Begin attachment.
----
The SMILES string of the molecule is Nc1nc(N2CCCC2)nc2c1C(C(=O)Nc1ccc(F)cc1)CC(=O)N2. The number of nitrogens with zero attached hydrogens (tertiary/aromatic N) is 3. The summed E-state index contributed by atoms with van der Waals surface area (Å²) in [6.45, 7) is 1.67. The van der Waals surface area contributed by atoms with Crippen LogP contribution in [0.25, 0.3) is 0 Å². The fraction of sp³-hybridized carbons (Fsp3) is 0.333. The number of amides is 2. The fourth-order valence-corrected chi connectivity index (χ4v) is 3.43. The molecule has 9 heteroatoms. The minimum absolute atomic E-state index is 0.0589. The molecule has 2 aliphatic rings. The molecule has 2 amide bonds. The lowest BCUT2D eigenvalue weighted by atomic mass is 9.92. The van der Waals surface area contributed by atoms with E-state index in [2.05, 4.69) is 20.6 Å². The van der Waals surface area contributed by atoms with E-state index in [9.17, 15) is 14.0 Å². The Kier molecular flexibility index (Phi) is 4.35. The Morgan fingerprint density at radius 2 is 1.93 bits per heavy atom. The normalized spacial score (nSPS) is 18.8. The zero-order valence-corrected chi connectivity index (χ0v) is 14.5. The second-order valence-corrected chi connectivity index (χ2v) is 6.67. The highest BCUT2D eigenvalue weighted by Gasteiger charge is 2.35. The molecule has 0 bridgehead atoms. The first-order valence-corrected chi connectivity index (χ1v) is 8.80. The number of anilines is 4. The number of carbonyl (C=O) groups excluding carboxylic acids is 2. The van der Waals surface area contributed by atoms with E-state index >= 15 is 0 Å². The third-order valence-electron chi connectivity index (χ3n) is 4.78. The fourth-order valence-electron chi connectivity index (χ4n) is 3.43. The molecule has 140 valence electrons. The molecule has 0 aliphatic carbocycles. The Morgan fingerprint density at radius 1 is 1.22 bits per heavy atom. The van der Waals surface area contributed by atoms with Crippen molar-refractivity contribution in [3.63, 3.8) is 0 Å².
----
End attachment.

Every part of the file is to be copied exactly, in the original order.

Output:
The SMILES string of the molecule is Nc1nc(N2CCCC2)nc2c1C(C(=O)Nc1ccc(F)cc1)CC(=O)N2. The number of nitrogens with zero attached hydrogens (tertiary/aromatic N) is 3. The summed E-state index contributed by atoms with van der Waals surface area (Å²) in [6.45, 7) is 1.67. The van der Waals surface area contributed by atoms with Crippen LogP contribution in [0.25, 0.3) is 0 Å². The fraction of sp³-hybridized carbons (Fsp3) is 0.333. The number of amides is 2. The fourth-order valence-corrected chi connectivity index (χ4v) is 3.43. The molecule has 9 heteroatoms. The minimum absolute atomic E-state index is 0.0589. The molecule has 2 aliphatic rings. The molecule has 2 amide bonds. The lowest BCUT2D eigenvalue weighted by atomic mass is 9.92. The van der Waals surface area contributed by atoms with E-state index in [2.05, 4.69) is 20.6 Å². The van der Waals surface area contributed by atoms with E-state index in [9.17, 15) is 14.0 Å². The Kier molecular flexibility index (Phi) is 4.35. The Morgan fingerprint density at radius 2 is 1.93 bits per heavy atom. The normalized spacial score (nSPS) is 18.8. The zero-order valence-corrected chi connectivity index (χ0v) is 14.5. The second-order valence-corrected chi connectivity index (χ2v) is 6.67. The highest BCUT2D eigenvalue weighted by Gasteiger charge is 2.35. The molecule has 0 bridgehead atoms. The first-order valence-corrected chi connectivity index (χ1v) is 8.80. The number of anilines is 4. The number of carbonyl (C=O) groups excluding carboxylic acids is 2. The van der Waals surface area contributed by atoms with E-state index >= 15 is 0 Å². The third-order valence-electron chi connectivity index (χ3n) is 4.78. The fourth-order valence-electron chi connectivity index (χ4n) is 3.43. The molecule has 140 valence electrons. The molecule has 0 aliphatic carbocycles. The Morgan fingerprint density at radius 1 is 1.22 bits per heavy atom. The van der Waals surface area contributed by atoms with Crippen molar-refractivity contribution in [3.63, 3.8) is 0 Å².